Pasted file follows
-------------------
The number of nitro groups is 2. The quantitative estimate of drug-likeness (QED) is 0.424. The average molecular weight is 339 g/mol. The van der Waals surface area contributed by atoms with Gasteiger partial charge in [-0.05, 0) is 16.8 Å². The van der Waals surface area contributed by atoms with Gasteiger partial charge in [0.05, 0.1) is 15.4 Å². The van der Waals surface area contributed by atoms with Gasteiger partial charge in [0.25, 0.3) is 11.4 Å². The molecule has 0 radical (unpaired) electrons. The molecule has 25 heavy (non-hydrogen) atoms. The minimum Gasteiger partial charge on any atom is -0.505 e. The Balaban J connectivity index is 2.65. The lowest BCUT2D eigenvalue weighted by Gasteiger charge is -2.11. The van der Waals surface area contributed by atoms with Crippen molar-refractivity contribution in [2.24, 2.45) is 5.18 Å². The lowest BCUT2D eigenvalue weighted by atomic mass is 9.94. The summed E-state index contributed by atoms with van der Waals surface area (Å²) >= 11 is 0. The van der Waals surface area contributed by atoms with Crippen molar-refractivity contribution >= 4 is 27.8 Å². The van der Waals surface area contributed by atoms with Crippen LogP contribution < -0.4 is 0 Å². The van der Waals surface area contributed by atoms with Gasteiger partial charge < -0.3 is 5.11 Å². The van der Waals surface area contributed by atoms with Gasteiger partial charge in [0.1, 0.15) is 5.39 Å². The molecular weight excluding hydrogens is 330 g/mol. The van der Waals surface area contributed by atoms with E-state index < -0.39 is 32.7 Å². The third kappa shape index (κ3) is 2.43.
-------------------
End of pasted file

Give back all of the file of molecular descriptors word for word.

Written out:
The number of nitro groups is 2. The quantitative estimate of drug-likeness (QED) is 0.424. The average molecular weight is 339 g/mol. The van der Waals surface area contributed by atoms with Gasteiger partial charge in [-0.05, 0) is 16.8 Å². The van der Waals surface area contributed by atoms with Gasteiger partial charge in [0.05, 0.1) is 15.4 Å². The van der Waals surface area contributed by atoms with Gasteiger partial charge in [0.25, 0.3) is 11.4 Å². The molecule has 0 radical (unpaired) electrons. The molecule has 25 heavy (non-hydrogen) atoms. The minimum Gasteiger partial charge on any atom is -0.505 e. The Balaban J connectivity index is 2.65. The lowest BCUT2D eigenvalue weighted by Gasteiger charge is -2.11. The van der Waals surface area contributed by atoms with Crippen molar-refractivity contribution in [2.24, 2.45) is 5.18 Å². The lowest BCUT2D eigenvalue weighted by atomic mass is 9.94. The summed E-state index contributed by atoms with van der Waals surface area (Å²) >= 11 is 0. The van der Waals surface area contributed by atoms with Crippen molar-refractivity contribution >= 4 is 27.8 Å². The van der Waals surface area contributed by atoms with Crippen LogP contribution < -0.4 is 0 Å². The van der Waals surface area contributed by atoms with Gasteiger partial charge < -0.3 is 5.11 Å². The van der Waals surface area contributed by atoms with Gasteiger partial charge in [0.1, 0.15) is 5.39 Å². The molecular weight excluding hydrogens is 330 g/mol. The van der Waals surface area contributed by atoms with E-state index < -0.39 is 32.7 Å². The third kappa shape index (κ3) is 2.43.